Holi always reminds me of Umar. I've never been a fan of the festival, but the sheer joy and delight on his face when he played with colours made me very happy. Umar loves colours dearly, and when I went to visit him at Tihar last week, he told me that he misses colours more than anything else inside jail.

He described to me in great detail, one of those occasions when he was out for court production during winter, and was returning to the prison after sunset. He said that it had been a long, long time since he had seen the city at night, as he wasn't allowed to step out of his home even during his seven-day parole.

It was also by chance that the police van, in which he was being taken, happened to take a longer winding route through the city, as it was the wedding season and there was heavy traffic on the roads. Through the metal mesh of the police van, he was able to catch glimpses of the glimmering lights and bulbs at the wedding venues, and finally realise how much he missed the sights and sounds of the city he grew up in, especially at night.

It was almost as if he had forgotten the feeling of seeing so many colours together. "In jail, you feel your life become monochromatic, because of the monotonous rhythm and the restrictions of space. You see the same tired eyes, the same listless wait on the faces, and you forget how colours bring a vigour to life and its mundanities".

It was inexplicably sad to hear him, knowing how much he loves colours. Ironically, he told me that at this juncture, he found himself determined to adjust to this monochromatic monotony, given the political environment that we find ourselves in today, and the uncertainty that we have been witnessing in the bail hearings in his case.

I kept thinking to myself how the elusive nature of justice in itself is deeply unjust, and whether the freedom he will get after he is released could really be called "justice", after all this time that he has spent being wrongfully incarcerated.

But I didn't waste too much time in feeling sad, since we can't afford that in the midst of the perpetually wrecked phone sets in the ‘mulaqat’ area and the fast-ticking clocks on which the prison guards always have one eye. I cracked numerous terrible jokes, even a notch worse than he usually cracked, just to hear and see him laugh. And laugh, he did, for quite a while, even as I knew that he'd perhaps not smile again till he saw a loved one in court or till the next ‘mulaqat’ took place.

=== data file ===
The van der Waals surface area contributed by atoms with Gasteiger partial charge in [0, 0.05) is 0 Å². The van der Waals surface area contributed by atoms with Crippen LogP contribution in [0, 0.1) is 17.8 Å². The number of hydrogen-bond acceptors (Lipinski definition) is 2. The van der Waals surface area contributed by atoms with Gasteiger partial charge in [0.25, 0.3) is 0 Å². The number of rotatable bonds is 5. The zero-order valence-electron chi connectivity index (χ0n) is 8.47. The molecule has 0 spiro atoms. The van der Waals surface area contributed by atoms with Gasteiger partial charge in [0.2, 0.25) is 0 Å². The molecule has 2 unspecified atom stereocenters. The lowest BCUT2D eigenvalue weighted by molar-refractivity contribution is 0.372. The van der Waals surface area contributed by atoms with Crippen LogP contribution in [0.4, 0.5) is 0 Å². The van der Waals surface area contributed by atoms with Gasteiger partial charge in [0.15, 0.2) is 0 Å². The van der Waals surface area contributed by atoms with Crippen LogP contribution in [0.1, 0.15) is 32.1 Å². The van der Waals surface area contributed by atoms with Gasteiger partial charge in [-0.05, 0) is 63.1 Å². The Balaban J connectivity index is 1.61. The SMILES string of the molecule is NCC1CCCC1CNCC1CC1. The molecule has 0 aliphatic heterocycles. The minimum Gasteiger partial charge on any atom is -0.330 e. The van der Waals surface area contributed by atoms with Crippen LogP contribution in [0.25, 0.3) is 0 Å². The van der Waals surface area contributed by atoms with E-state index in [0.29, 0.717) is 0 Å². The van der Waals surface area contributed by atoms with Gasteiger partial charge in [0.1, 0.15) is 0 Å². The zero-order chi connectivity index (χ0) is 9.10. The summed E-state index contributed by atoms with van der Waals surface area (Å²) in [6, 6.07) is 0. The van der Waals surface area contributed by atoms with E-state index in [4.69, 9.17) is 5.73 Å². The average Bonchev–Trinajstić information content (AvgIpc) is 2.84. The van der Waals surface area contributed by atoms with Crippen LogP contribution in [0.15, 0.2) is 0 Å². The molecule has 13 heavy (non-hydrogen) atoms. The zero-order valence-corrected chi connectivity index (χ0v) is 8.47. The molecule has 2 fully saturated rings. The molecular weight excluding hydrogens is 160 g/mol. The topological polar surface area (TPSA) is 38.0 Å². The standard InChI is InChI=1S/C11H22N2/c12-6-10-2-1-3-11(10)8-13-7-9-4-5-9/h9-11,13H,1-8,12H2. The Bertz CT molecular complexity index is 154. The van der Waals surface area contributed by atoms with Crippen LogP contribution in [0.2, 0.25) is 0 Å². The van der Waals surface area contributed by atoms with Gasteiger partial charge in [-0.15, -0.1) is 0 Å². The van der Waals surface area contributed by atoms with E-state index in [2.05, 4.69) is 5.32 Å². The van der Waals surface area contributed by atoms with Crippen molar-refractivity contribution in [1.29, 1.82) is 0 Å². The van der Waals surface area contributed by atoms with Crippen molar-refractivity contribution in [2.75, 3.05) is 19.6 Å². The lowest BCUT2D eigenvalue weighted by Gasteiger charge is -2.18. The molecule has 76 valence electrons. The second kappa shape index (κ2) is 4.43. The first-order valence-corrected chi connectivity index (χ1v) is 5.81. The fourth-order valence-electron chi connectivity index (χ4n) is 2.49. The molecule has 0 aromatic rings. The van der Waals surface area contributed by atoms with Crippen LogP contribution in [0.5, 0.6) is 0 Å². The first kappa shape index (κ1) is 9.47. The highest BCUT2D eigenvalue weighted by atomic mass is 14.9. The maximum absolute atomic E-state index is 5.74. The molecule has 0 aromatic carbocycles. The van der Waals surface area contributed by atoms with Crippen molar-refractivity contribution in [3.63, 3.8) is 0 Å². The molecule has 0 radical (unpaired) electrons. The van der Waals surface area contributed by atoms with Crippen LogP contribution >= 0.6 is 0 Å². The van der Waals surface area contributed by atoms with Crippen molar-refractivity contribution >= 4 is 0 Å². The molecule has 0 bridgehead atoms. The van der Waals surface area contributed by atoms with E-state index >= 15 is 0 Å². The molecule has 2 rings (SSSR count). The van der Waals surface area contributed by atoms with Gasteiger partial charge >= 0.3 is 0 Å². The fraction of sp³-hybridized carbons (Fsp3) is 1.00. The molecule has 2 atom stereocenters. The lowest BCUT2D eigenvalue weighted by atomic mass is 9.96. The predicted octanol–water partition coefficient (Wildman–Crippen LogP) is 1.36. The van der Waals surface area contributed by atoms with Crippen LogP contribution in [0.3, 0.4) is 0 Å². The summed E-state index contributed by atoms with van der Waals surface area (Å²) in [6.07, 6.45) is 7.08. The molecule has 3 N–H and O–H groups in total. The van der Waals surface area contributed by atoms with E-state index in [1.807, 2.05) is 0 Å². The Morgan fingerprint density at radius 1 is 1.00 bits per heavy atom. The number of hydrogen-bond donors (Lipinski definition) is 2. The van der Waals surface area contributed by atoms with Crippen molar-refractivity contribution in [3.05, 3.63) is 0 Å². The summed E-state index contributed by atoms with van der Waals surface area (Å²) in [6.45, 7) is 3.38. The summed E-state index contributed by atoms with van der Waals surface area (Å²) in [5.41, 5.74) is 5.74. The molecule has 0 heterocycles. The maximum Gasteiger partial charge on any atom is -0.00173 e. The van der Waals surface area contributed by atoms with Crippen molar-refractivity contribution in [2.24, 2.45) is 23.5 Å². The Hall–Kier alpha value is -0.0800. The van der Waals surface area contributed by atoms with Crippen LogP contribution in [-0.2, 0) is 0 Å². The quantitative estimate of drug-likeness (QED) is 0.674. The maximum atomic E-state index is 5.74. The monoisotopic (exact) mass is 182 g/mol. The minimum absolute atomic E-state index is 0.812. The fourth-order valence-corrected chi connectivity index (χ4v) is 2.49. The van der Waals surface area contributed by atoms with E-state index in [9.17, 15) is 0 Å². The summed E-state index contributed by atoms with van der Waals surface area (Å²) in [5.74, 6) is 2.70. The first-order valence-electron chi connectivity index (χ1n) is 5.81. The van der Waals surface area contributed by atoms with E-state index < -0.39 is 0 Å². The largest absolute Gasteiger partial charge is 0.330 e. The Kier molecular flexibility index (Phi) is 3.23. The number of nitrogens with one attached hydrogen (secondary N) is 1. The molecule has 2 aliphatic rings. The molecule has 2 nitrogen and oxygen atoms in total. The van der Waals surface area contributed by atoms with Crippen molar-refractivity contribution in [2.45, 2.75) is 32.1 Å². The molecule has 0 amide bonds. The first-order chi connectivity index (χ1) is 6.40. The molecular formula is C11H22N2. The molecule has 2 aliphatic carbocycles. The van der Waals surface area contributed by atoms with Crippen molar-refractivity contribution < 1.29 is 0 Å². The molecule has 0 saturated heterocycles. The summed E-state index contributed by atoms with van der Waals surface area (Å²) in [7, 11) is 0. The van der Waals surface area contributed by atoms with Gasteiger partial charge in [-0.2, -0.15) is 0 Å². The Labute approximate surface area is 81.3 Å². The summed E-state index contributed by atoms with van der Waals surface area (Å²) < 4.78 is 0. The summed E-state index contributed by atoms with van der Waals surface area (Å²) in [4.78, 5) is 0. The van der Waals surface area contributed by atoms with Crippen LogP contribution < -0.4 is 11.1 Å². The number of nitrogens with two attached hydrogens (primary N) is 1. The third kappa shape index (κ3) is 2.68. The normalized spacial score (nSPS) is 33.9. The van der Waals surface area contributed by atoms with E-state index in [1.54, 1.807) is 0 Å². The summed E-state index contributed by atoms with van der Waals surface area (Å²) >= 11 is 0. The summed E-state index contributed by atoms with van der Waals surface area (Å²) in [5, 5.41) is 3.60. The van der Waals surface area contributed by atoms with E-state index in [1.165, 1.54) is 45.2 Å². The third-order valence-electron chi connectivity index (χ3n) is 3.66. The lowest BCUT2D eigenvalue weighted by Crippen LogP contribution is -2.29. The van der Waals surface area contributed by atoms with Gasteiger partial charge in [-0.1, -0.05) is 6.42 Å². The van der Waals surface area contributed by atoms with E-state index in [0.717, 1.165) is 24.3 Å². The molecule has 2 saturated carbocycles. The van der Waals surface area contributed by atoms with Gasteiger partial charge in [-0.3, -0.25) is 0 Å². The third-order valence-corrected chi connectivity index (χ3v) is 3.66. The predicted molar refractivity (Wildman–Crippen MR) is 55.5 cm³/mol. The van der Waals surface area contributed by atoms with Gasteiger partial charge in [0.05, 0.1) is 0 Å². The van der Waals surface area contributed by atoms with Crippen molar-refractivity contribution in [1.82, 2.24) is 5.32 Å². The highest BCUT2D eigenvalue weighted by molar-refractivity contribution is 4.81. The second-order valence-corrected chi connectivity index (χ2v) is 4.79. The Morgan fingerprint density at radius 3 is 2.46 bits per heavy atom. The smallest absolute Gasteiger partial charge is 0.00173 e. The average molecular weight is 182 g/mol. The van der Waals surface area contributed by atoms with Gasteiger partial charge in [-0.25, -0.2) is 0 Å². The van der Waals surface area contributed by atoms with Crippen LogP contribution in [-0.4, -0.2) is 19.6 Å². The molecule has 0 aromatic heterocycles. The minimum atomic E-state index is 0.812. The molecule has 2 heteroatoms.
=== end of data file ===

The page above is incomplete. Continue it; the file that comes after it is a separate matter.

On the day after the ‘mulaqat’, I went to see him in court, where he wasn't given five minutes to see his friends or steal a hug before being hastily whisked away by the police. But I did get a warm "thank you" from him, for the kurta I took for him to Tihar for Eid, and the fragrance that had passed over in it.

He told me, "You know, along with colours, I also dearly miss the fragrances of a free life. I think I will give you all my dirty clothes from now on, so you can return them clean and smelling wonderful!"

I don't know how he manages to go from one day to another inside, and how he copes in the unfathomable darkness. But I do know that if a few minutes of laughter and an occasional wonderful smelling piece of cloth make him happy and keep him afloat, then I will make sure that I do whatever is possible to hear his laughter ring in my ears, long after our ‘mulaqat’ concludes.

Happy Holi dost. May you smell your freedom and dance in the colours of happiness with us very soon.

Apeksha Priyadarshini is a scholar of Cinema Studies and is associated with the Bhagat Singh Ambedkar Students Organisation at JNU.